“It was Spring of 1968 and I was in New York City at the Apollo to see James Brown perform. I think I must have been the only white guy there. Martin Luther King had just been shot in Tennessee and there were a lot of riots going on. I was in the corridor of the entrance of the Apollo theater and that’s when I saw him. It was four o’clock in the morning and being the only white guy, he saw me, too. He came up to me and said, ‘Hey, what are you doing here?’ I replied that I came to see his show. He looked at me and said, ‘Are you crazy, man? It’s dangerous for you to be here. Get in my limo and I’ll drive you where you need to go.’ He insisted, but I declined. I saw him again six months later in Montreal. He remembered me, put his arm around me, and thanked me for coming. All I could think was, ‘Oh my God, this is James Brown putting his arm around me.’ And that that was the beginning of a friendship that spanned nearly forty years, until his death on December 25th, 2006.”
In a series of conversations with her father, Louis Lo Mascolo, and his childhood friend Lawrence Shatilla, Vogue Arabia Features Director Caterina Minthe reminisces about their decades-long friendship with the Godfather of Soul, Mr James Brown, the American recording artist whose trials, tribulations, work ethic, and immeasurable talent paved a road for funk, soul, and black performers in the entertainment industry.
* * *
Growing up, Dad was always going on about Mr James Brown. Each year, driving the long nine hours from Ottawa to Windsor, Canada to spend the Christmas holidays with our extended family, he would play his cassettes, over and over. No one would talk much; we would just listen. Even as a young girl, Brown’s voice moved me. Every time I heard It’s a Man’s Man’s Man’s World…
You see, man made the car
To take us over the road
Man made the train
To carry the heavy load
Man made the electrolyte
To take us out of the dark
Man made the boat full of water
Like Noah made the ark
This is a man’s, man’s, man’s world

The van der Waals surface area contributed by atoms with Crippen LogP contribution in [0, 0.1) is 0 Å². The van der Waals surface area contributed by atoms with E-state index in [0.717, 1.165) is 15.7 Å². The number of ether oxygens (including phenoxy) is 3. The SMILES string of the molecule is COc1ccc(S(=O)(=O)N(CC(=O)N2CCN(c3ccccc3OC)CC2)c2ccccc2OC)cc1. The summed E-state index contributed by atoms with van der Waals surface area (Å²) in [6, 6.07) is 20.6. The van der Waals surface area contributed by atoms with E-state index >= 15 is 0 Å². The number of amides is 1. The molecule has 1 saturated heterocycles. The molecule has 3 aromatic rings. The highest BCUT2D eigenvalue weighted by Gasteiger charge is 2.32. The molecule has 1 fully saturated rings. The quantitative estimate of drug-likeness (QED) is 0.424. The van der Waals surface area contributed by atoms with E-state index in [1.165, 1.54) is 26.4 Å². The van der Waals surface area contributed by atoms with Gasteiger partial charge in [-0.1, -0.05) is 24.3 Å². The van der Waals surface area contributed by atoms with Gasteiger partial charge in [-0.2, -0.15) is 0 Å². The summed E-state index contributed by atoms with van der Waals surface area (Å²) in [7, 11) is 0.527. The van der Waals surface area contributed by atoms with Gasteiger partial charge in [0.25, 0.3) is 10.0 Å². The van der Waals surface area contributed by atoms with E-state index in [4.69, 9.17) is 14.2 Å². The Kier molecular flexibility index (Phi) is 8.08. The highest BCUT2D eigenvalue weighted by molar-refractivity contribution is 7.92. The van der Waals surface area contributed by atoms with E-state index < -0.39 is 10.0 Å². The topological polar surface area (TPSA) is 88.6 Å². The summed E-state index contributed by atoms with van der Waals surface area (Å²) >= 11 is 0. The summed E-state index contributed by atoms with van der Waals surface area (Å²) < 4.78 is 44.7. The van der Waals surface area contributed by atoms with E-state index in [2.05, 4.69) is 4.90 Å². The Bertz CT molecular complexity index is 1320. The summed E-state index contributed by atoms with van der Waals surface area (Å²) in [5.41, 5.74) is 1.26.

But it would be nothing, nothing
Without a woman or a girl.
I felt lucky to have been born a woman.
* * *
James Joseph Brown, Jr came into the world on May 3, 1933 in the small town of Barnwell, South Carolina. His mother, Susie, of Asian and African descent, was only 16 at the time. When Brown was just five-years-old, Susie, unable to care for him, sent him to live with his Aunt Honey in Augusta, Georgia. Born into abject poverty, Brown hustled whatever job he could find: shining shoes for three cents, picking cotton, and selling charcoal. At 12-years-old, he was dismissed from school for insufficient clothing.
The man who would one day line his three-piece suits with rhinestones spent his childhood dressed in clothes fashioned from sacks.
Louis: “There’s something you have to understand. James Brown was not put together in a studio by a promoter—like most of these handmade groups that are out there today. James Brown was born out of a need—a need to survive. He didn’t start dancing because he liked to dance. He did it to get nickels and dimes from soldiers. I mean, that’s what this kid did. He came from nothing.”
Growing up as a young black boy during the Great Depression, Brown turned to crime and was incarcerated for three years at the age of 16 for stealing a car. While in prison, he met Bobby Byrd, an aspiring R&B singer and pianist. Once released, the two formed a group called the Famous Flames and in 1955, recorded Please, Please, Please which led to opening act performances for the likes of B.B. King and Ray Charles.
The following year, the Famous Flames were signed to the King/Federal record label. Please, Please, Please was re-cut and went to number 5 on the R&B charts. Brown’s first Number 1 hit, Try Me, came out two years later and became the best-selling R&B single of the year. In 1961, he made his television debut on Dick Clark’s American bandstand. Papa’s Got a Brand New Bag and I Got You (I Feel Good) came thereafter, as well as an appearance on the Ed Sullivan Show and super stardom.